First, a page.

• by Mark_MF-WN ( 678030 ) on Thursday January 03, 2008 @04:12AM (#21892068)
    Anti-nuclear cowards seem to forget that nuclear power's main alternative -- coal -- requires destroying vast swaths of land to extract, and releases far more radioactive waste into the atmosphere than nuclear releases into manageable steel drums.

    I know that YOU probably enjoy acid rain, mercury poisoning, and the pulmonary disorders that are inextricably linked to the emissions from coal plants, but I don't. Meanwhile, nuclear plants produce well-contained waste that can be reprocessed, and use tiny amounts of fuel. And once we finally get past this kind of pathetic cowardice, we can finally start putting serious investment into research into nuclear power -- and get ideas like the Thorium and Actinium fuel cycles into practice, allowing nearly perfect reprocessing and allowing the exploitation of Thorium, which is incredibly abundant. And uranium isn't exactly rare -- it's just uranium 235 that's rare, and we don't even need to use enriched uranium in many reactor designs.

    Seriously, what's wrong with you people? No one questions the value of solar, but it's not a panacea. We need more than one energy source. It's that kind of ridiculous thinking that got us into this situation where we're overly dependent on fossil fuels. We should have been diversifying our sources of energy all along, not wimpering in the corner because of paranoid delusions about t3h rad1at10n coming to get us.

  • Re:sun renewable? (Score:5, Insightful)

    by Dorceon ( 928997 ) on Thursday January 03, 2008 @06:22AM (#21892568)
    I guess the relevant terms should be exhaustable vs. non-exhaustable. Using sunlight for power doesn't change when the sun will die. Using fossil fuels for power changes when the fossil fuels will run out.
  • by dbIII ( 701233 ) on Thursday January 03, 2008 @08:05AM (#21892900)
    As an engineer with a background in power generation (but ten years out of touch and most of the nuclear power plant guys I worked with were Russian and Indonesian) I'd say what we'll be using in the future as in the past is a mix of a lot of things depending on what is easiest in specific locations. There are solar thermal baseload designs that usually run on the principle of having a big heat reservoir (in this case molten metal salts) to run stuff around the clock but they all have to be large so there is resistance to building them. Your average thermal plant can run for quite a while after you stop shoving in fuel because there is so much steam in the system so this is expanding on the idea (ie. being able to give you a full nights worth of steam after the power is cut). What most people miss is that the real problem in electicity generation is covering the peaks - and they almost always happen in daylight anyway.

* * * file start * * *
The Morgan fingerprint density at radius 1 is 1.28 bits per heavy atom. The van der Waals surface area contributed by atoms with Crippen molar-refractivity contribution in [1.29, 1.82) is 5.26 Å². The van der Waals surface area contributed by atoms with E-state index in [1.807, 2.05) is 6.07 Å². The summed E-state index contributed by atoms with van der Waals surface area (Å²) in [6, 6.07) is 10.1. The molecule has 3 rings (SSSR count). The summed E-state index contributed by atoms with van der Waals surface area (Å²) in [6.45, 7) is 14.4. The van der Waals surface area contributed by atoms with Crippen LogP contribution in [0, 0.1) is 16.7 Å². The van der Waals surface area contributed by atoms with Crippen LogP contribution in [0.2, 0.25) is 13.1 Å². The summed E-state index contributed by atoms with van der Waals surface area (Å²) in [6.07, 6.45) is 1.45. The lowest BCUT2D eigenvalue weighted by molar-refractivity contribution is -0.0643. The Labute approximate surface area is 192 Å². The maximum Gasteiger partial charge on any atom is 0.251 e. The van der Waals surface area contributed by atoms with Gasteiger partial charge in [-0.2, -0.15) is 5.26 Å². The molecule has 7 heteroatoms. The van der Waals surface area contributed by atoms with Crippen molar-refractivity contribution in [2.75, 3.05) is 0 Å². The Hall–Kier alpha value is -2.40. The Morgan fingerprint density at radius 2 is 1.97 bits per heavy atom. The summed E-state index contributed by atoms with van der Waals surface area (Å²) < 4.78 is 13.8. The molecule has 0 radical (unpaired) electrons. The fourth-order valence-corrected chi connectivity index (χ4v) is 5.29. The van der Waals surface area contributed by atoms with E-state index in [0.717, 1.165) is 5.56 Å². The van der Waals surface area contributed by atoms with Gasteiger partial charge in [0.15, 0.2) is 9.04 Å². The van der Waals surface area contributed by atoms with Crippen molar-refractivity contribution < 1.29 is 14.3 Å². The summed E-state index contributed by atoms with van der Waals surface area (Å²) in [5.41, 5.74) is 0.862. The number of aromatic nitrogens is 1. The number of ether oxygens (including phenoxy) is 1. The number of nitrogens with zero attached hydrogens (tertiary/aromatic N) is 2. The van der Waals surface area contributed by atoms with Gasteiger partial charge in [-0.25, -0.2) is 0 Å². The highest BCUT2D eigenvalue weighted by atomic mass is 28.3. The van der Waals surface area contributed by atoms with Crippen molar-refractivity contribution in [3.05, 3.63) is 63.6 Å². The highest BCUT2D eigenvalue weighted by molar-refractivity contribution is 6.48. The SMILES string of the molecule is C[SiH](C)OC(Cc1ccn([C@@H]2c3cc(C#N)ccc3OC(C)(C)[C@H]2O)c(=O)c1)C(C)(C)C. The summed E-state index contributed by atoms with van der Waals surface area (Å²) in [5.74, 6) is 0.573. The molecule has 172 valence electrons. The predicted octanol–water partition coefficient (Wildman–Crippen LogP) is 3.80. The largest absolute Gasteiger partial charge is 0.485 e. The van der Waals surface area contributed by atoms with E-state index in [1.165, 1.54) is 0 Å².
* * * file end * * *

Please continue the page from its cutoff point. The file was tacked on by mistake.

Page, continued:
This is going to take years and it's a matter of people seeing a lot of solar hot water collecters on rooftops before governments decide it is a safe bet to go for large solar power projects - I think industry on it's own will hit exactly the same problem the nuclear power advocates have. For really big thermal plants they want government money because they can't get commerical finance. Electricity is heavily regulated in most places anyway so it usually takes government involvment to just get a foot in the door. This sometimes involves convincing relatively old people who did not have the benefit of finishing high school of the merits of a project - hence the delay until solar thermal (eg. hot water) comes into the personal experience of the people regulating things.

"If you lived today as if it were your last, you'd buy up a box of rockets and fire them all off, wouldn't you?" -- Garrison Keillor